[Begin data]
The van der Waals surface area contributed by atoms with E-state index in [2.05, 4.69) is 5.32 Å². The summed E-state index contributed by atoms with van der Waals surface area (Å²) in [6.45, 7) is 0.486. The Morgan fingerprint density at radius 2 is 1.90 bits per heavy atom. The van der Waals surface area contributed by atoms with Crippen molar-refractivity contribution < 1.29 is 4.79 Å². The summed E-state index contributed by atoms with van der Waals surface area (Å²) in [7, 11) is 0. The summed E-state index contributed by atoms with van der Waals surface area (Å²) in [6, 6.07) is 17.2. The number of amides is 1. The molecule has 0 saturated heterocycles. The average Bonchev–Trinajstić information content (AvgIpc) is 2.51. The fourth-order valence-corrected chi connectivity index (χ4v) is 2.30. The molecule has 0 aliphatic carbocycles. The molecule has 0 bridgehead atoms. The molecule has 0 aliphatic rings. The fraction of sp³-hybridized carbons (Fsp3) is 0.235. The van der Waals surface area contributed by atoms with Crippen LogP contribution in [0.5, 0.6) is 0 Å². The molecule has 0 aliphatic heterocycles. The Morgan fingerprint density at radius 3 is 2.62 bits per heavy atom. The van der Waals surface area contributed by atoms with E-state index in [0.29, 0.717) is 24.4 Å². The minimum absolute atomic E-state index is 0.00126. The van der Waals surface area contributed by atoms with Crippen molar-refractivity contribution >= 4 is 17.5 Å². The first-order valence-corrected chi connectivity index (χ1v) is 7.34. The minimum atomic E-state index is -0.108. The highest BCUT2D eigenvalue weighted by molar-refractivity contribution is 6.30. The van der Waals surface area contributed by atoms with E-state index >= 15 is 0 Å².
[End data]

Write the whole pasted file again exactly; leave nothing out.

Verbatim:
The van der Waals surface area contributed by atoms with E-state index in [2.05, 4.69) is 5.32 Å². The summed E-state index contributed by atoms with van der Waals surface area (Å²) in [6.45, 7) is 0.486. The Morgan fingerprint density at radius 2 is 1.90 bits per heavy atom. The van der Waals surface area contributed by atoms with Crippen molar-refractivity contribution < 1.29 is 4.79 Å². The summed E-state index contributed by atoms with van der Waals surface area (Å²) in [7, 11) is 0. The summed E-state index contributed by atoms with van der Waals surface area (Å²) in [6, 6.07) is 17.2. The number of amides is 1. The molecule has 0 saturated heterocycles. The average Bonchev–Trinajstić information content (AvgIpc) is 2.51. The fourth-order valence-corrected chi connectivity index (χ4v) is 2.30. The molecule has 0 aliphatic carbocycles. The molecule has 0 bridgehead atoms. The molecule has 0 aliphatic rings. The fraction of sp³-hybridized carbons (Fsp3) is 0.235. The van der Waals surface area contributed by atoms with Crippen LogP contribution in [0.5, 0.6) is 0 Å². The molecule has 0 aliphatic heterocycles. The Morgan fingerprint density at radius 3 is 2.62 bits per heavy atom. The van der Waals surface area contributed by atoms with E-state index in [0.29, 0.717) is 24.4 Å². The minimum absolute atomic E-state index is 0.00126. The van der Waals surface area contributed by atoms with Crippen molar-refractivity contribution >= 4 is 17.5 Å². The first-order valence-corrected chi connectivity index (χ1v) is 7.34. The minimum atomic E-state index is -0.108. The highest BCUT2D eigenvalue weighted by molar-refractivity contribution is 6.30. The van der Waals surface area contributed by atoms with E-state index >= 15 is 0 Å².